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    The comming deperation

    I was talking to a young fellow I have known all his life and he was talking about giving up his morals and being a criminal. He has a wife and 2 kids and the harder he tries it seems the worse things get for him. He has had 2 cars stolen. The last one was a junker with only liability insurance and he lost $2000 in tools that were in the trunk. He is a mechanic and only had them in there because he was helping a buddy fix his car on the weekend. So now he has a limited ability to make money to replace the the tools he needs to make money. I know he wasn't to serious about being a criminal but I couldn't shake the feeling of hopelessnes and desperation he felt.
     
  6. nj_m715

    nj_m715 www.veggear.blogspot.com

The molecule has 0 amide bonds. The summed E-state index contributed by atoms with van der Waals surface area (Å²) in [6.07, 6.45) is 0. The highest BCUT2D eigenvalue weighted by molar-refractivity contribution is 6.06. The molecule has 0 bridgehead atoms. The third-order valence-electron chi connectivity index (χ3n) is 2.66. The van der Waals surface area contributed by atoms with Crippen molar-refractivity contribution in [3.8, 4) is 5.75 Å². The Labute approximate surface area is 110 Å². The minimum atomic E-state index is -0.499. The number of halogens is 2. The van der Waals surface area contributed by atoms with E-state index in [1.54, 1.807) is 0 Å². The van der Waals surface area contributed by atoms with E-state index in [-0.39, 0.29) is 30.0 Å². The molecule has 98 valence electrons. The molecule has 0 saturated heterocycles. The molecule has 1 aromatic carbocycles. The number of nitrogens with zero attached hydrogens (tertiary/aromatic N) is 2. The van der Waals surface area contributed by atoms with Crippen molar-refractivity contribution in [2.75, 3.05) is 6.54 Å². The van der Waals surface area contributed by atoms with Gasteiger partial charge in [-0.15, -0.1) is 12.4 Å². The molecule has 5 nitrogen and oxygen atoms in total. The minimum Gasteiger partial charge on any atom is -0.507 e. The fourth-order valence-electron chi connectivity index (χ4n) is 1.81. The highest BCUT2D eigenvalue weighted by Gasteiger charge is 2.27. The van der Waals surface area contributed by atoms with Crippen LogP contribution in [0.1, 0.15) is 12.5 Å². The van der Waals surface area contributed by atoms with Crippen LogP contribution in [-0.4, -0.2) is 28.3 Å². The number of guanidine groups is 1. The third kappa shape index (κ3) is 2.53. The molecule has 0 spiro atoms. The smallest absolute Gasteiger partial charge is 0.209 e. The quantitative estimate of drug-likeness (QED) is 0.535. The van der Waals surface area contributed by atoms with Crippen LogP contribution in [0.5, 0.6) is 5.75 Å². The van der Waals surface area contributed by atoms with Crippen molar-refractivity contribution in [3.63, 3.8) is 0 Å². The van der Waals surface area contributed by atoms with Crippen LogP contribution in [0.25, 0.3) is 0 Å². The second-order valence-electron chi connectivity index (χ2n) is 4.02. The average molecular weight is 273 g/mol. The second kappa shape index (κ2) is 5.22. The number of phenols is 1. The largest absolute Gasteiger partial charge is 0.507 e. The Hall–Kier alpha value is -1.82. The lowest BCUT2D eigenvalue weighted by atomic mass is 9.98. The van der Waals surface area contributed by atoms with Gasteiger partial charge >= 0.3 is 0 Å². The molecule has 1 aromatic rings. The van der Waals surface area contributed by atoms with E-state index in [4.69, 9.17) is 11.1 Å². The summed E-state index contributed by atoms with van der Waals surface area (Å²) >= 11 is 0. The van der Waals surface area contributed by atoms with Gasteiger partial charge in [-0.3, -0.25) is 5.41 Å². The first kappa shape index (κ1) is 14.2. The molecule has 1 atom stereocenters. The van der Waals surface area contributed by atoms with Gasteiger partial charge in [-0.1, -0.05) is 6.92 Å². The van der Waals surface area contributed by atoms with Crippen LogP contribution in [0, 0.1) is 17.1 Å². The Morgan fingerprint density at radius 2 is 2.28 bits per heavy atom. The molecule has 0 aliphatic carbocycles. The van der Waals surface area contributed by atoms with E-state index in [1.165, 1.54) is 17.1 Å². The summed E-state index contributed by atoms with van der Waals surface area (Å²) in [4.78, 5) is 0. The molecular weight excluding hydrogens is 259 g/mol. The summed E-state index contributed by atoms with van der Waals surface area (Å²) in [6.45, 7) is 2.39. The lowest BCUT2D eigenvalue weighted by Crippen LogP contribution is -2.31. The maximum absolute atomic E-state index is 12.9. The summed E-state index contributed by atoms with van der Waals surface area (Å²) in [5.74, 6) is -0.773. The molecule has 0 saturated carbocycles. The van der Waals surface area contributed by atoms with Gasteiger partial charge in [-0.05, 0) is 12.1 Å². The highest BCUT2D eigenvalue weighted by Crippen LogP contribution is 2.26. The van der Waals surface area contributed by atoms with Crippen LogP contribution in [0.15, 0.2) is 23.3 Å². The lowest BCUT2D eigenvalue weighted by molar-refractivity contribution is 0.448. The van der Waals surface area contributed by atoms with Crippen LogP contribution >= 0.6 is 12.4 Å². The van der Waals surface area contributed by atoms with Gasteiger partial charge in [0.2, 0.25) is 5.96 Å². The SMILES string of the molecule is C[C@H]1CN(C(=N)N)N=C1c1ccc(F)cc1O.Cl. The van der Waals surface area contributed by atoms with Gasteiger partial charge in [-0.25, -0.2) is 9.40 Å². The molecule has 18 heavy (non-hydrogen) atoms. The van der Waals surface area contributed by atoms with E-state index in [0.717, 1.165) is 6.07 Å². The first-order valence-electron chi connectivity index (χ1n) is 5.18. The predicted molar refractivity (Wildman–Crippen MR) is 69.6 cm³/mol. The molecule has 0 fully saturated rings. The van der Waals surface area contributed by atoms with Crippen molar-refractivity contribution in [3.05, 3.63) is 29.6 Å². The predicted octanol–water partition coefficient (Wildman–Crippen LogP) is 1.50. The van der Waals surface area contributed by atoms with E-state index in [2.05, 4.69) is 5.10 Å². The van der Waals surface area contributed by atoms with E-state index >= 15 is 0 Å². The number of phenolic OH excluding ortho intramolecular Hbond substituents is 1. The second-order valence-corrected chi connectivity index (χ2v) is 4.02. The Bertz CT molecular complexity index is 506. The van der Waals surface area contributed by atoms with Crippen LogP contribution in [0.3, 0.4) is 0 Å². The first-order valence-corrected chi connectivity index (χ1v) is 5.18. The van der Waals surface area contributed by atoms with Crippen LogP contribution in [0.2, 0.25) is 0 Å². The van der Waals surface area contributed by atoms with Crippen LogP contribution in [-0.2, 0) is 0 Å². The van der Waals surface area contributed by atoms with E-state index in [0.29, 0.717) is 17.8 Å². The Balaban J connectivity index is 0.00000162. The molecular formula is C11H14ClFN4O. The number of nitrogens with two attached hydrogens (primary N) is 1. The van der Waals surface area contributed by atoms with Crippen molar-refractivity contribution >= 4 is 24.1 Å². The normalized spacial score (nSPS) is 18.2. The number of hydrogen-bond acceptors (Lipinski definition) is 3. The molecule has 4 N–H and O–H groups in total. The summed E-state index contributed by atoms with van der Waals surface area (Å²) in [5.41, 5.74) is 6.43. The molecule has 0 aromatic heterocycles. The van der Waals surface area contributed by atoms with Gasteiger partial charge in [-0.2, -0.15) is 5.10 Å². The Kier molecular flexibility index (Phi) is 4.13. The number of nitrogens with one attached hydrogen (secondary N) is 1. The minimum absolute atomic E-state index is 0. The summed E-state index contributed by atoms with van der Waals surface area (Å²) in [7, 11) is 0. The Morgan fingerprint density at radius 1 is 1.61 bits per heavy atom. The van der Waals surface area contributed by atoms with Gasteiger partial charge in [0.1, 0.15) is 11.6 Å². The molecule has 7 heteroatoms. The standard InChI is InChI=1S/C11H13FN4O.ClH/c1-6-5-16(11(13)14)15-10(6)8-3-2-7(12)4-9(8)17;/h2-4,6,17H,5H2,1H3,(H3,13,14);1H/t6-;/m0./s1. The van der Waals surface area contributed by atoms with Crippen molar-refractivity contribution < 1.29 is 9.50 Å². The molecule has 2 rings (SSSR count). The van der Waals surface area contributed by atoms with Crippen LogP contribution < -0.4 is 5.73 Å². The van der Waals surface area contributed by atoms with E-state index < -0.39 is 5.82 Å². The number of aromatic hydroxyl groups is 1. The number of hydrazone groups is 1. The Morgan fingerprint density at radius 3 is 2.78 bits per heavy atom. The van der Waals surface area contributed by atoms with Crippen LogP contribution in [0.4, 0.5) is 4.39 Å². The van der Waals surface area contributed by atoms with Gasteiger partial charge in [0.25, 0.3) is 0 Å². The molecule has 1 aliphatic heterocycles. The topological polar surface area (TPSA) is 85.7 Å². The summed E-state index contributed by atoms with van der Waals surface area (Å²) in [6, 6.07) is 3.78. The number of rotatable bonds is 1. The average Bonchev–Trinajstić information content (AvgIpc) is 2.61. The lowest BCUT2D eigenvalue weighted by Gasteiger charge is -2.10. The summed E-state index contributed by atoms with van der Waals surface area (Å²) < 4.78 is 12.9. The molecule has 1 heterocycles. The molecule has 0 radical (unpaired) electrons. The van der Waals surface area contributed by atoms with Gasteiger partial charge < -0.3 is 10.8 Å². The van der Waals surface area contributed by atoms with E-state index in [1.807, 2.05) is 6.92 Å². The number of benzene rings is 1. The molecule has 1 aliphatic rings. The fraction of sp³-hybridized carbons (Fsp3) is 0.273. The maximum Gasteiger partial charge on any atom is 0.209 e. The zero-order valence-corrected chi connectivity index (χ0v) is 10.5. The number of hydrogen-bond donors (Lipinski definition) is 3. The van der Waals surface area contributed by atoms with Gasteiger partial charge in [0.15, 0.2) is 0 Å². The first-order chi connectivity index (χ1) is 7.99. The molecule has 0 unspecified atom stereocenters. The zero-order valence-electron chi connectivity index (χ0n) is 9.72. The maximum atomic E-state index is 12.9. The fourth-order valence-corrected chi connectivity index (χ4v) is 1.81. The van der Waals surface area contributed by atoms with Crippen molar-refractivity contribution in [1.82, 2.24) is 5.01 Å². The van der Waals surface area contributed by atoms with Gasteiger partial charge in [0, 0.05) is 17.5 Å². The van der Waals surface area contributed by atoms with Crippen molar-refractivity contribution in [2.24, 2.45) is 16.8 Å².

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    It's no secrete it started over food prices but most people I talk to have no idea. The crowds were reported to be chanting give us sugar and reportedly a street vendor set himself on fire in protest because he could no longer support his family.

    When you're already spending most of your income eat, it's hard to absorb a 100% rise in wheat, rice etc.

    Maybe it's no secrete to me because I like to watch the pbs world news and talk shows instead of the local junk.
     
  7. sailaway

    sailaway Well-Known Member

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    Greece looks like the first country in Europe to be outwardly going this way.:scratch

    It is interesting how the leaders of the middle east countries are now being painted as dictators. I wonder how many we installed?:scratch

    On another note I enjoy PBS news also, presents the facts, lets me draw my own conclusions. :2thumb: